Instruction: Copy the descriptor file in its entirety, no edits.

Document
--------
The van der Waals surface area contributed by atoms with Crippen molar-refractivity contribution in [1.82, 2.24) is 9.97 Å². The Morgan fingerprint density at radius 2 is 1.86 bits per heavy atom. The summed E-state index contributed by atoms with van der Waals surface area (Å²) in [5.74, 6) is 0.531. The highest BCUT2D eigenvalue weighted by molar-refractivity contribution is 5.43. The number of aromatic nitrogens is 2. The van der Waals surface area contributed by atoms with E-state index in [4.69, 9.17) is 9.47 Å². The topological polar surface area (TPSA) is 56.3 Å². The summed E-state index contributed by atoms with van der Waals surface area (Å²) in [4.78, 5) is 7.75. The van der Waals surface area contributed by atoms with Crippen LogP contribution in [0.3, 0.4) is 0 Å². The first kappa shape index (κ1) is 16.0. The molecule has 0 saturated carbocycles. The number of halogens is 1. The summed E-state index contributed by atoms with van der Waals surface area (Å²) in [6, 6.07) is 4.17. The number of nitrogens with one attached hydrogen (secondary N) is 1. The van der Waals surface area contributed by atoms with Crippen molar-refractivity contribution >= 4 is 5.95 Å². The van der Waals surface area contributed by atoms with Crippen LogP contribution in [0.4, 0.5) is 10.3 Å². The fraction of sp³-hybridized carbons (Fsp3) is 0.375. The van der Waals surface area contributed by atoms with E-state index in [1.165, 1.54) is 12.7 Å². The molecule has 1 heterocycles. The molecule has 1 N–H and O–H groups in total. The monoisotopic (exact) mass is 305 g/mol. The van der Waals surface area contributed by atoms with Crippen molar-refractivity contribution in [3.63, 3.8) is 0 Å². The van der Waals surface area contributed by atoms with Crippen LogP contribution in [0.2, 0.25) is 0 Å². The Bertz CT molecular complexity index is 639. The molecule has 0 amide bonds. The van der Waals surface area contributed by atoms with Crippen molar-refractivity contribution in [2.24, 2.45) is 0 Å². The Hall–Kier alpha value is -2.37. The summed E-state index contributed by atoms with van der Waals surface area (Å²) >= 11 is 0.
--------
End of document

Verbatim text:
The van der Waals surface area contributed by atoms with Crippen molar-refractivity contribution in [1.82, 2.24) is 9.97 Å². The Morgan fingerprint density at radius 2 is 1.86 bits per heavy atom. The summed E-state index contributed by atoms with van der Waals surface area (Å²) in [5.74, 6) is 0.531. The highest BCUT2D eigenvalue weighted by molar-refractivity contribution is 5.43. The number of aromatic nitrogens is 2. The van der Waals surface area contributed by atoms with E-state index in [4.69, 9.17) is 9.47 Å². The topological polar surface area (TPSA) is 56.3 Å². The summed E-state index contributed by atoms with van der Waals surface area (Å²) in [4.78, 5) is 7.75. The van der Waals surface area contributed by atoms with Crippen LogP contribution in [0.3, 0.4) is 0 Å². The first kappa shape index (κ1) is 16.0. The molecule has 0 saturated carbocycles. The number of halogens is 1. The summed E-state index contributed by atoms with van der Waals surface area (Å²) in [6, 6.07) is 4.17. The number of nitrogens with one attached hydrogen (secondary N) is 1. The van der Waals surface area contributed by atoms with Crippen molar-refractivity contribution >= 4 is 5.95 Å². The van der Waals surface area contributed by atoms with Crippen LogP contribution in [0.4, 0.5) is 10.3 Å². The fraction of sp³-hybridized carbons (Fsp3) is 0.375. The van der Waals surface area contributed by atoms with E-state index in [1.165, 1.54) is 12.7 Å². The molecule has 1 heterocycles. The molecule has 1 N–H and O–H groups in total. The monoisotopic (exact) mass is 305 g/mol. The van der Waals surface area contributed by atoms with Crippen molar-refractivity contribution in [3.63, 3.8) is 0 Å². The van der Waals surface area contributed by atoms with Crippen LogP contribution in [0.2, 0.25) is 0 Å². The Bertz CT molecular complexity index is 639. The molecule has 0 amide bonds. The van der Waals surface area contributed by atoms with Crippen molar-refractivity contribution in [2.24, 2.45) is 0 Å². The Hall–Kier alpha value is -2.37. The summed E-state index contributed by atoms with van der Waals surface area (Å²) >= 11 is 0.